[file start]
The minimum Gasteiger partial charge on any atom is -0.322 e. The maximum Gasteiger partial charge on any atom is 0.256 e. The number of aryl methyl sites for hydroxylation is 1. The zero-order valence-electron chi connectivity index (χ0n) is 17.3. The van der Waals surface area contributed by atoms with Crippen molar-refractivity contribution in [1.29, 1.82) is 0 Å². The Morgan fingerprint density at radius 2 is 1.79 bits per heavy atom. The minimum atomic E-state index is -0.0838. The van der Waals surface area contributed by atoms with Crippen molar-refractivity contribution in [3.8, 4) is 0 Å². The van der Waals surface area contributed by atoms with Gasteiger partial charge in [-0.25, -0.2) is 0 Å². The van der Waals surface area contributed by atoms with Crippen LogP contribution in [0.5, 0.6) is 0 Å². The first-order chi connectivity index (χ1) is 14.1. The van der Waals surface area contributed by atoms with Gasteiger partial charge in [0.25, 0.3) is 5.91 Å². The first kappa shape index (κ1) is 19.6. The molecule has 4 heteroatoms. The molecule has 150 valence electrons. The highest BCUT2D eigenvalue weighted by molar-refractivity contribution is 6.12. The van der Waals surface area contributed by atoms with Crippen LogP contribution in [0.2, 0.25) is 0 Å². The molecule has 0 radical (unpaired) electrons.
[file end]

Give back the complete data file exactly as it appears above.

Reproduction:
The minimum Gasteiger partial charge on any atom is -0.322 e. The maximum Gasteiger partial charge on any atom is 0.256 e. The number of aryl methyl sites for hydroxylation is 1. The zero-order valence-electron chi connectivity index (χ0n) is 17.3. The van der Waals surface area contributed by atoms with Crippen molar-refractivity contribution in [1.29, 1.82) is 0 Å². The Morgan fingerprint density at radius 2 is 1.79 bits per heavy atom. The minimum atomic E-state index is -0.0838. The van der Waals surface area contributed by atoms with Crippen molar-refractivity contribution in [3.8, 4) is 0 Å². The van der Waals surface area contributed by atoms with Gasteiger partial charge in [-0.25, -0.2) is 0 Å². The van der Waals surface area contributed by atoms with Crippen LogP contribution in [0.5, 0.6) is 0 Å². The first-order chi connectivity index (χ1) is 14.1. The van der Waals surface area contributed by atoms with Gasteiger partial charge in [0.25, 0.3) is 5.91 Å². The first kappa shape index (κ1) is 19.6. The molecule has 4 heteroatoms. The molecule has 150 valence electrons. The highest BCUT2D eigenvalue weighted by molar-refractivity contribution is 6.12. The van der Waals surface area contributed by atoms with Crippen LogP contribution in [0.2, 0.25) is 0 Å². The molecule has 0 radical (unpaired) electrons.